This is a cross-post written by my partner Anthony Fuga from Holland & Knight’s Section 101 Blog. I am cross-posting because Anthony’s post is about a Judge Durkin 101 opinion in FYF-JB, LLC v. Pet Factory, Inc., No. 19cv2608 (N.D. Ill.). I am also posting it because Anthony’s 101 analysis at the Section 101 Blog is top-notch. Anyone interested in the current state of 101 law should be reading it.
FYF-JB sued Pet Factory for allegedly infringing a patent related to a tug toy that comprises: at least one gripping member; a central portion; and a noise maker designed to emit a sound when one applies force. The patent explains that “noise makers such as squeak toys are known, however, there is currently no tug toy that emits a sound when at least two pets, or a pet and its owner, pull a tug toy” and a tug toy that emits a sound when it’s tugged was needed.
Pet Factory moved to dismiss the complaint, arguing that the asserted patent claims are invalid because they’re directed to the natural law of “force and its direction” and that the patent claims “at best simply limit the natural law of force to the particular environment of a tug toy.”
The patent owner countered that the claims are directed to an article of manufacture – a tug toy – which happens to use force for its operation, and directed the court to a recent decision from Colorado related to a swing that could move in any direction. In that case, the defendant argued that swings were “nothing more than a millennia old application of a pendulum – a natural phenomenon that cannot be patented.” The Colorado court rejected that argument, stating that the inquiry “cannot simply ask whether the claims involve a patent-ineligible concept, because essentially every routinely patent-eligible claim involving physical products and actions involves a law of nature and/or natural phenomenon.”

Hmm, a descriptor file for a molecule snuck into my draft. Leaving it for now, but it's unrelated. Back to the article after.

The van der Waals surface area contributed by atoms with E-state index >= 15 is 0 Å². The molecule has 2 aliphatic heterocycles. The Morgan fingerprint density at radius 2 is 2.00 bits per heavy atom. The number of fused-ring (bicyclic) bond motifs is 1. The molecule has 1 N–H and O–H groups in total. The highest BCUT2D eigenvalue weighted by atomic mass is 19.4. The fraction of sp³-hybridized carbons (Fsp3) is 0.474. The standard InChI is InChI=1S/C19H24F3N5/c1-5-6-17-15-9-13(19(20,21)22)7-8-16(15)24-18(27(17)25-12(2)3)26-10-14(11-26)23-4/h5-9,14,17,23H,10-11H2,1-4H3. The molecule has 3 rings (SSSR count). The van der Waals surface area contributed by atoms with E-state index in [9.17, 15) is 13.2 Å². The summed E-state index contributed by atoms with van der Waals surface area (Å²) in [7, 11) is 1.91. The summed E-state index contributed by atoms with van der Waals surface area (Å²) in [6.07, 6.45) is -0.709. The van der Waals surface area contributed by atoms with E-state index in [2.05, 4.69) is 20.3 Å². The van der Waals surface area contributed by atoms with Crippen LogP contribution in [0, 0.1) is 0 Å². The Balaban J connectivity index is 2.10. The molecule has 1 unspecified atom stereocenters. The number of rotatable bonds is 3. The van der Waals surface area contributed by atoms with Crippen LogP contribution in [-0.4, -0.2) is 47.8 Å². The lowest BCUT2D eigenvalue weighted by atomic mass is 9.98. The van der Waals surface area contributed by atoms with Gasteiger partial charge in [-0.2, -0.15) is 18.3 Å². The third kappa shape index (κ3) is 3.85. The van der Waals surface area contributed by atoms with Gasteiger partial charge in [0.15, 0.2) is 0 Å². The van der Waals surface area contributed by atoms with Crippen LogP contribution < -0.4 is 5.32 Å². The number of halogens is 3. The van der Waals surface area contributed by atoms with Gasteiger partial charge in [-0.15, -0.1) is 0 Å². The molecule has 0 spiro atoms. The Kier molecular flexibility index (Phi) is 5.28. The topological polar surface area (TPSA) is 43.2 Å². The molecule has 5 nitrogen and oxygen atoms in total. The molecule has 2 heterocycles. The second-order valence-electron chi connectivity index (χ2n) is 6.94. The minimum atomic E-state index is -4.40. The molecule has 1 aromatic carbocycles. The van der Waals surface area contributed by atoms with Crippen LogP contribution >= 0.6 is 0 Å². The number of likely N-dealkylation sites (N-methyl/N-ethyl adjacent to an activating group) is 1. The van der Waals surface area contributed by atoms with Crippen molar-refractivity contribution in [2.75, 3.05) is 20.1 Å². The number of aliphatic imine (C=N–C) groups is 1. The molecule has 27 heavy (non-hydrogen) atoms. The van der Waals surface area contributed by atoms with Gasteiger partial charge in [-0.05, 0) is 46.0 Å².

The N.D. Illinois court agreed with the Colorado court’s analysis and found that the tug toy is “adapted to transmit force to the central portion . . . The claims thus involve force but are not directed to force itself.” When considered as a whole, “simply using the word ‘force’ does not transform the claims into being directed to a law of nature.” The court further noted that Pet Factory’s argument is more suited as a question of whether the patent claims are novel in light of the prior art.
Accordingly, at step 1 of the Alice inquiry, the court found that the patent claims are not directed to an abstract idea and denied Pet Factory’s motion to dismiss.
Claim 1 of the asserted patent reads:
A tug toy comprising:
at least one gripping member and a central portion, wherein said at least one gripping member is attached to said central portion, and
wherein said central portion further includes a noise maker,
wherein said at least one gripping member is adapted to transmit force to said central portion and
wherein said force comprises a first lateral force directed away from the
central portion in the direction of a first gripping member.